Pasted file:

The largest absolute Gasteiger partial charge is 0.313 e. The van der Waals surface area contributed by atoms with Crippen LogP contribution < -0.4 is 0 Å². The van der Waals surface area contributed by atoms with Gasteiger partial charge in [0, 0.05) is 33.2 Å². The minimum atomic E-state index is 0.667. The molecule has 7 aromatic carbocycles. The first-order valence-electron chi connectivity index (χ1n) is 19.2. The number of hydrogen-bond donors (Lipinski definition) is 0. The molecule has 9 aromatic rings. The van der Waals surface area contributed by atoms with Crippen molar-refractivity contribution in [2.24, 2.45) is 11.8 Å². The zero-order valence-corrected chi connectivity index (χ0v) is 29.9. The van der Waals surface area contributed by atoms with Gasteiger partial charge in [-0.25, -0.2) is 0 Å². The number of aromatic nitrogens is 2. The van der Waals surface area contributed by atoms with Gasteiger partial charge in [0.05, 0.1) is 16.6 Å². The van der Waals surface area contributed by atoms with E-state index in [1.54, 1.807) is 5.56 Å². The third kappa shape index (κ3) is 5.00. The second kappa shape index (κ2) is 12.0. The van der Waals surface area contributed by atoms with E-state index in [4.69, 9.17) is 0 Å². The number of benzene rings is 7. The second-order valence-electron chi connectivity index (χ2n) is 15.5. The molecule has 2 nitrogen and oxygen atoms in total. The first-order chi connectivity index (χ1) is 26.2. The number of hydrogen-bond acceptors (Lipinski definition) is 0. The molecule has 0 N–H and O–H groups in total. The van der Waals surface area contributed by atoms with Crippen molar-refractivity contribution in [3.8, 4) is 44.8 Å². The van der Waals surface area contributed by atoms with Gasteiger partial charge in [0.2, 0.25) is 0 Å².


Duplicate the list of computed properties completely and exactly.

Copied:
The largest absolute Gasteiger partial charge is 0.313 e. The van der Waals surface area contributed by atoms with Crippen LogP contribution < -0.4 is 0 Å². The van der Waals surface area contributed by atoms with Gasteiger partial charge in [0, 0.05) is 33.2 Å². The minimum atomic E-state index is 0.667. The molecule has 7 aromatic carbocycles. The first-order valence-electron chi connectivity index (χ1n) is 19.2. The number of hydrogen-bond donors (Lipinski definition) is 0. The molecule has 9 aromatic rings. The van der Waals surface area contributed by atoms with Crippen molar-refractivity contribution in [2.24, 2.45) is 11.8 Å². The zero-order valence-corrected chi connectivity index (χ0v) is 29.9. The van der Waals surface area contributed by atoms with Gasteiger partial charge in [-0.25, -0.2) is 0 Å². The number of aromatic nitrogens is 2. The van der Waals surface area contributed by atoms with Gasteiger partial charge in [0.05, 0.1) is 16.6 Å². The van der Waals surface area contributed by atoms with E-state index in [1.54, 1.807) is 5.56 Å². The third kappa shape index (κ3) is 5.00. The second kappa shape index (κ2) is 12.0. The van der Waals surface area contributed by atoms with E-state index in [4.69, 9.17) is 0 Å². The number of benzene rings is 7. The second-order valence-electron chi connectivity index (χ2n) is 15.5. The molecule has 2 nitrogen and oxygen atoms in total. The first-order chi connectivity index (χ1) is 26.2. The number of hydrogen-bond acceptors (Lipinski definition) is 0. The molecule has 0 N–H and O–H groups in total. The van der Waals surface area contributed by atoms with Crippen molar-refractivity contribution in [3.8, 4) is 44.8 Å². The van der Waals surface area contributed by atoms with Gasteiger partial charge in [0.2, 0.25) is 0 Å².